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Perception Of Happiness

Sometimes we see happiness as a whole that should never be imperfect or fragmented.

When we’re kids we’re prepared to be happy because we are present. As we grow up, we start to build a perception of the future and how our actions define it. We learn to assign certain emotions to acts, often going from one extreme to the other and not realizing there’s a balance in life: a way that nature creates the perfect imperfection. Then we slowly learn that we can have perfect moments but not a perfect life. Happiness is feeling gratitude for those moments.

Most of the time we don’t crave change when we’re content. Only when the spell is broken by something that disturbs our comfort we find ourselves in need to move forward. We often need dissatisfaction to improve our lives. That’s why we get rid of the old, to have space for new experiences. In a way, we do need our lives to be imperfect to be able to keep living a fulfilling life.

As George Bernard Shaw said, “Satisfaction is death”. So the moment we say “I achieved my goal, I’m happy”, we start looking for something new: a different experience, another answer to a new question.

So happiness isn’t just a moment that lasts forever. It’s not about one person, it’s not about one job or a set of conditions. Happiness isn’t about being safe from life’s changes, the ups, and downs. Happiness isn’t always smiling, being cheerful, and outgoing. Happiness isn’t really an “always”. It’s sometimes, or a moment or a day. It’s the pauses in between the challenges, the moments you feel aware of yourself, the moments when you can look around without making judgments about your life.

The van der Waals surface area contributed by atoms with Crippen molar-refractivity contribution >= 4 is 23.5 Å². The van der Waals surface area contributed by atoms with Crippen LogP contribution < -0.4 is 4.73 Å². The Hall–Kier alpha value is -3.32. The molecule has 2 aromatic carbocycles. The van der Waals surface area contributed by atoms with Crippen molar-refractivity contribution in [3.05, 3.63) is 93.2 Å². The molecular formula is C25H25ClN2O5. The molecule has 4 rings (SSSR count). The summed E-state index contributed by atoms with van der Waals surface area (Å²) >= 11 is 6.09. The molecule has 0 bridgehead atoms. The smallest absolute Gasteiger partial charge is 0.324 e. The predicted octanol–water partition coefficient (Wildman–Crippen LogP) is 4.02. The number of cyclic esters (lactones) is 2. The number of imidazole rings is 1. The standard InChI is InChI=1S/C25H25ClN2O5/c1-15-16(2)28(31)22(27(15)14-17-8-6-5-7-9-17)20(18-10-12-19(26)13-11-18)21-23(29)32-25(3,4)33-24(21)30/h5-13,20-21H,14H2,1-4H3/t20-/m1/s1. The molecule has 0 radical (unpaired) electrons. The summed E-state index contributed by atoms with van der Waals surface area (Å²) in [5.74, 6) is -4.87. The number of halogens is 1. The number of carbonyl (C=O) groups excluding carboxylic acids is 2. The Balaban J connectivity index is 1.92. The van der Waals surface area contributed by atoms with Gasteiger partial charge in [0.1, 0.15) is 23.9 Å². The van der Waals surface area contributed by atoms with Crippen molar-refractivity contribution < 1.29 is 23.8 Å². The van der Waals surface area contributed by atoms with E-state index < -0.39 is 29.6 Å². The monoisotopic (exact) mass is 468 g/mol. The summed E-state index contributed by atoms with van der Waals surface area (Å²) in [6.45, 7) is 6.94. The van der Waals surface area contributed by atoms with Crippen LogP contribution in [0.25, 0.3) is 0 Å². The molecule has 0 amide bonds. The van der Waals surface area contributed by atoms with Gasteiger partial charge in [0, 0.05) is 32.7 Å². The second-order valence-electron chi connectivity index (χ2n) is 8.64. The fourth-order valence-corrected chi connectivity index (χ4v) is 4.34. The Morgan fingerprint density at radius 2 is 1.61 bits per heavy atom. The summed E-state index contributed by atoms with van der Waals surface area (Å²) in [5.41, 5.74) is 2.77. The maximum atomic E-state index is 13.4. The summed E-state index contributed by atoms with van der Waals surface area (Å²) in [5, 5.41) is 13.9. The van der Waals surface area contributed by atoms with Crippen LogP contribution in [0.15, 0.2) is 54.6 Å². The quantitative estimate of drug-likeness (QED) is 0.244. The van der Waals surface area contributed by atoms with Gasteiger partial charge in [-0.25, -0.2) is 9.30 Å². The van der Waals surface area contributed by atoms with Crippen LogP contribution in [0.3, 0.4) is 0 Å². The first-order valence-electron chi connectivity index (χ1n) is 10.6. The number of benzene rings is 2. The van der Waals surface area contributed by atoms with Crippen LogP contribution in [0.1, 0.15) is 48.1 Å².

Sometimes people think happy moments are indicators of sorrow that might come later. It might take some time to lose that belief. You don’t want the shadow of fear threatening your joy when you think it won’t last. Only when we realize we can’t actually own a feeling we overcome the fear of losing it. You can’t hide your happiness under your pillow, you can only cherish the moments you have, one at a time. You can preserve the feeling with gratitude for all that you have and had. So happiness, in a way, becomes a gift, a skill about your potential to appreciate everything around you.

At times it becomes more about disciplining your mind, rebuilding your perception, and working your gratitude muscles, which doesn’t mean you are obligated to feel this way at all. Sometimes it doesn’t really make sense and you don’t really have to be happy the way other people define it either. Maybe, focusing on being present and work with whatever you feel at that specific moment is all there is to it.

Maybe you can be well, content, good, or just okay for most of the time, and save happiness for more rare and special moments.

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